Concepts: Flow visualization, Hood, Negative feedback, Conscription in the United States, Test method, Effect, Fluid dynamics, Affect

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A 30 µm pinhole is introduced in the intermediate focus of the SIM beamline at the Swiss Light Source to improve the spot size at the second downstream focus, which is used here for liquid jet X-ray photoelectron spectroscopy experiments. The 30 µm pinhole reduces the beam dimensions from 250 (v) × 100 (h) µm to 75 × 45 µm for a vertical exit slit of 100 µm. The smaller X-ray spot results in a substantial decrease in the gas-phase contribution of the spectra from 40% down to 20% and will help to simplify the interpretation and peak assignments of future experiments.

Concepts: Photoelectric effect, Harshad number, Fluid dynamics, Hood, Spectroscopy, X-ray, Light, X-ray photoelectron spectroscopy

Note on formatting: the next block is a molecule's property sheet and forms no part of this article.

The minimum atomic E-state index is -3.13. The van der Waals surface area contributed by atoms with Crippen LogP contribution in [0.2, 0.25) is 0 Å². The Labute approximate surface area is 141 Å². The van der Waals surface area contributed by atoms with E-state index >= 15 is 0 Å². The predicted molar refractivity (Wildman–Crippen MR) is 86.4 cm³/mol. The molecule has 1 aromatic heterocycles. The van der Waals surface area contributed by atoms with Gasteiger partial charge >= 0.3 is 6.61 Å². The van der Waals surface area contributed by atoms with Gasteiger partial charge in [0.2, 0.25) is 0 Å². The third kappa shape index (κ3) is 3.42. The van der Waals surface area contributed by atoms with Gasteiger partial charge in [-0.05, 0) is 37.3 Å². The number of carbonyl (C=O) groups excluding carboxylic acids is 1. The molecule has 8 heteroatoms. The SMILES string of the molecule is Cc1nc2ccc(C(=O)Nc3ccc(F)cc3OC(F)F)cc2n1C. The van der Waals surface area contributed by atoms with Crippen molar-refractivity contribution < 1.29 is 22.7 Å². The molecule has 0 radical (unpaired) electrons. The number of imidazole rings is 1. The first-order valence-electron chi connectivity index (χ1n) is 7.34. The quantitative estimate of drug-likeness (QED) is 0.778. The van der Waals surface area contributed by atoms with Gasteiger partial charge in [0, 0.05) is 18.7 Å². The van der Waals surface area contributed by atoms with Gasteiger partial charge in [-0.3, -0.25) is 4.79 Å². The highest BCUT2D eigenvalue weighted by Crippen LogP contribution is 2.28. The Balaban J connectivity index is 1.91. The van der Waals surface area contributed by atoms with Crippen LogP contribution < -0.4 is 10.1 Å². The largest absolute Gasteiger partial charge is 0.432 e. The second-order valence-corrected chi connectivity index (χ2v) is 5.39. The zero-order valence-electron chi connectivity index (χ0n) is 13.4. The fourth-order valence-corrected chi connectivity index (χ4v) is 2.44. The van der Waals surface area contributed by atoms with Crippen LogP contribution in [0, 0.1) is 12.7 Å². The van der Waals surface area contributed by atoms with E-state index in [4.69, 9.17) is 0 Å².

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An inclined air-curtain (IAC) fume hood was developed and characterized using the laser-assisted smoke flow visualization technique and tracer-gas (sulphur hexafluoride) concentration detection method. The IAC fume hood features four innovative design elements: (i) an elongated suction slot installed at the hood roof with an offset towards the rear wall, (ii) an elongated up-blowing planar jet issued from the work surface near the hood inlet, (iii) two deflection plates installed at the left and right side walls, and (iv) a boundary-layer separation controller installed at the sash bottom. Baffles employed in conventional hoods were not used. The suction slot and the up-blowing planar jet formed a rearward-inclined push-pull air curtain. The deflection plates worked with the inclined air curtain to induce four rearward-inclined counter-rotating ‘tornados.’ The fumes generated in the hood were isolated behind the rearward-inclined air curtain, entrained by the low pressure within the vortical flows, moved up spirally, and finally exhausted through the suction slot. The risk of containment leakage due to the large recirculation vortex that usually exists behind the sash of conventional hoods was reduced by the boundary-layer separation controller. The results of the tracer-gas concentration detection method based on the EN-14175 method showed that the flow field created by the geometric configurations of the IAC hood presented characteristics of low leakage and high resistance to dynamic disturbances at low face velocities. The leakage levels measured by the static, sash movement, and walk-by tests were negligible at a face velocity of 0.26 m s(-1).